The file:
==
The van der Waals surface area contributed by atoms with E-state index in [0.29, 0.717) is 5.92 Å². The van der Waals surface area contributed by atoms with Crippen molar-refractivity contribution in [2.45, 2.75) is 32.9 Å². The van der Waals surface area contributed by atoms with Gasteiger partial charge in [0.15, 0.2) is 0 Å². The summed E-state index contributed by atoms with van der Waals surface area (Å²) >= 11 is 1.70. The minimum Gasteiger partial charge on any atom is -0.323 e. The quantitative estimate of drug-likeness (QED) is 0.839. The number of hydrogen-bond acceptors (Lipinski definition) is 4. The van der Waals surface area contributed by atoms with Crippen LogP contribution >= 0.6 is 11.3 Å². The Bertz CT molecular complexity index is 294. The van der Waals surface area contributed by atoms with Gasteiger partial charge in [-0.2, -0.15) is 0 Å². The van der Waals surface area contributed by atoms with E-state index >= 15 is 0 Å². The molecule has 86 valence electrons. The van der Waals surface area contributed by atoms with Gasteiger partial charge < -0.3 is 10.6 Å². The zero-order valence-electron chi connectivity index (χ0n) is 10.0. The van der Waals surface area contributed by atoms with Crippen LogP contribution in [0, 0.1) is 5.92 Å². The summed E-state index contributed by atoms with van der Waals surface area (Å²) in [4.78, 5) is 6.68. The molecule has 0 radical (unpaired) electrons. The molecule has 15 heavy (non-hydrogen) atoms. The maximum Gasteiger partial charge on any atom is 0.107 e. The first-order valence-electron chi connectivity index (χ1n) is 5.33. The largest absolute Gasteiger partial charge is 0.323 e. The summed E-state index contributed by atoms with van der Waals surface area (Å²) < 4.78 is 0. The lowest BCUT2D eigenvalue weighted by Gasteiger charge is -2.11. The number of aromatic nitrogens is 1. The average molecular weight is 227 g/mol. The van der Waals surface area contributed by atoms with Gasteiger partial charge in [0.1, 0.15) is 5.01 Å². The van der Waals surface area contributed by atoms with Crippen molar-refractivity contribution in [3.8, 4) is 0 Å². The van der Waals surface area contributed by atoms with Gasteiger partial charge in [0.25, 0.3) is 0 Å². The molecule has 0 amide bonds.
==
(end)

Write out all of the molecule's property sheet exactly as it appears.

The van der Waals surface area contributed by atoms with E-state index in [0.29, 0.717) is 5.92 Å². The van der Waals surface area contributed by atoms with Crippen molar-refractivity contribution in [2.45, 2.75) is 32.9 Å². The van der Waals surface area contributed by atoms with Gasteiger partial charge in [0.15, 0.2) is 0 Å². The summed E-state index contributed by atoms with van der Waals surface area (Å²) >= 11 is 1.70. The minimum Gasteiger partial charge on any atom is -0.323 e. The quantitative estimate of drug-likeness (QED) is 0.839. The number of hydrogen-bond acceptors (Lipinski definition) is 4. The van der Waals surface area contributed by atoms with Crippen LogP contribution >= 0.6 is 11.3 Å². The Bertz CT molecular complexity index is 294. The van der Waals surface area contributed by atoms with Gasteiger partial charge in [-0.2, -0.15) is 0 Å². The van der Waals surface area contributed by atoms with E-state index >= 15 is 0 Å². The molecule has 86 valence electrons. The van der Waals surface area contributed by atoms with Gasteiger partial charge < -0.3 is 10.6 Å². The zero-order valence-electron chi connectivity index (χ0n) is 10.0. The van der Waals surface area contributed by atoms with Crippen LogP contribution in [0, 0.1) is 5.92 Å². The summed E-state index contributed by atoms with van der Waals surface area (Å²) in [4.78, 5) is 6.68. The molecule has 0 radical (unpaired) electrons. The molecule has 15 heavy (non-hydrogen) atoms. The maximum Gasteiger partial charge on any atom is 0.107 e. The first-order valence-electron chi connectivity index (χ1n) is 5.33. The largest absolute Gasteiger partial charge is 0.323 e. The summed E-state index contributed by atoms with van der Waals surface area (Å²) < 4.78 is 0. The lowest BCUT2D eigenvalue weighted by Gasteiger charge is -2.11. The number of aromatic nitrogens is 1. The average molecular weight is 227 g/mol. The van der Waals surface area contributed by atoms with Gasteiger partial charge in [0.1, 0.15) is 5.01 Å². The van der Waals surface area contributed by atoms with Crippen molar-refractivity contribution in [3.8, 4) is 0 Å². The van der Waals surface area contributed by atoms with Gasteiger partial charge in [0.25, 0.3) is 0 Å². The molecule has 0 amide bonds.